I haven't told a random school story in a long time...
I mentioned before that I didn't really fit into my undergrad geology department. Part of the problem was possibly my own class-based awareness/resentment. The whole thing came to a head right at the end of my senior year.
The geology department had a field study course requirement. The department would alternate between a "cheap" (a couple hundred dollars extra) field course and a "fun" (sky was the limit) field course annually. They were pretty damn breezy about how one was to pay for the "fun" field course, and so I did the cheap one. Fine.
So one year the fun field course was in Hawaii. All the "cool kids" who made up the core of the "real geology students" went and they had a great time, all sorts of bonding, etc. They all came back with Hawaiian shirts, and the shirts became a sort of symbol of the department.
I went to a small liberal arts school (SLAC) which was inundated with long-running, somewhat quirky traditions. One of those traditions was that the president of the school held a series of dinner parties with the seniors, organized by department or group of departments. It was considered a breach of etiquette not to attend, but I had no interest in mingling with people who'd made it clear I didn't fit in, so I skipped it. As it turned out, the other students who were also on the outs with the department mostly skipped it as well.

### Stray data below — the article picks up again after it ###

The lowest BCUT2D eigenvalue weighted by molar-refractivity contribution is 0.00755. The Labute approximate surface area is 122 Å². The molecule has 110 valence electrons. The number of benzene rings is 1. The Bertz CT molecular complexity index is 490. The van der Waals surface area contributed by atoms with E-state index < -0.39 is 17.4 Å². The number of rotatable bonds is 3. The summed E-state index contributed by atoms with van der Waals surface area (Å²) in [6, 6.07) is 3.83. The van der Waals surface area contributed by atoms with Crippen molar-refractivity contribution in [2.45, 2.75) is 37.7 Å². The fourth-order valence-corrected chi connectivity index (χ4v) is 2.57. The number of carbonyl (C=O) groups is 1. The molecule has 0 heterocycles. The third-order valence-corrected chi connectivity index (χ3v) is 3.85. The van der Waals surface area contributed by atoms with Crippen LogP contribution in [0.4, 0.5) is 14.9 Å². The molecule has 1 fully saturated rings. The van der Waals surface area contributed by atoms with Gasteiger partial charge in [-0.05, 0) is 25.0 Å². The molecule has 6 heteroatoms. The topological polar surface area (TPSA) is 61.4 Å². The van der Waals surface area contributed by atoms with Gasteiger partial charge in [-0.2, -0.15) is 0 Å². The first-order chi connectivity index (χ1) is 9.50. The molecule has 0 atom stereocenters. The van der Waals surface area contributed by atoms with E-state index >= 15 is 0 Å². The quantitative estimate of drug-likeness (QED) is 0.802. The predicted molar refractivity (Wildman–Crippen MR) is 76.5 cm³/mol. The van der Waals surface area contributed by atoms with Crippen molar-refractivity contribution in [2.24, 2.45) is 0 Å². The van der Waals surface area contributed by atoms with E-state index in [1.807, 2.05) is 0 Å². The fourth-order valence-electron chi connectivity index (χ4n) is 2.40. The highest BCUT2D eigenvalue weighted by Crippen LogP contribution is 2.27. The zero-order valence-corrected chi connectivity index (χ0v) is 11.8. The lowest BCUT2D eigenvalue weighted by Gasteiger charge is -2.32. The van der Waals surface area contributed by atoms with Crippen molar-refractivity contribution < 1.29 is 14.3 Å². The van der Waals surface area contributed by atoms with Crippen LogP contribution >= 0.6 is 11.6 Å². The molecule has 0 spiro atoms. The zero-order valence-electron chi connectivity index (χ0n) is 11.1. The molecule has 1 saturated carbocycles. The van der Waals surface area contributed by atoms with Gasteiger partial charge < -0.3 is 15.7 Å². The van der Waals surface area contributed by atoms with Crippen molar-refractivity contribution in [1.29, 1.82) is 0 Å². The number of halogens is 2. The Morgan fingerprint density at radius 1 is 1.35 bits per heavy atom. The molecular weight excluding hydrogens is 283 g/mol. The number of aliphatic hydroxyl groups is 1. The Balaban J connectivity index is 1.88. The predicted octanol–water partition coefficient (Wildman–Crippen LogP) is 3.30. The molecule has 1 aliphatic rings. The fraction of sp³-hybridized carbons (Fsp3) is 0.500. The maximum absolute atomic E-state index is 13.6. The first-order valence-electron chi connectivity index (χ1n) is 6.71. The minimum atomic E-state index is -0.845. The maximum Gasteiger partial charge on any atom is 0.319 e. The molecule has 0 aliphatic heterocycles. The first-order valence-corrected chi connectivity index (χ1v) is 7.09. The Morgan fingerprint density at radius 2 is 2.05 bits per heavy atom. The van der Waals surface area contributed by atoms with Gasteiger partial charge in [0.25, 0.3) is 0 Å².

Word had gone around to "the cool kids" that all the geology department folks (including the professors) were to wear Hawaiian shirts to the dinner party. Nobody told me; I heard about all this later from students in other departments. So most of the department, including all the professors, came to the dinner party wearing Hawaiian shirts. And the few who didn't, because they weren't told about the arrangement, got teased mercilessly by all the other students for not matching the rest of the department. Fun party.
Those damn Hawaiian shirts precipitated my complete break with the rest of the geology department. But that's ok; I persevered without any institutional or educational support. And I'm still out here, poking at rocks, doing cool science even if I never did become one of the cool kids.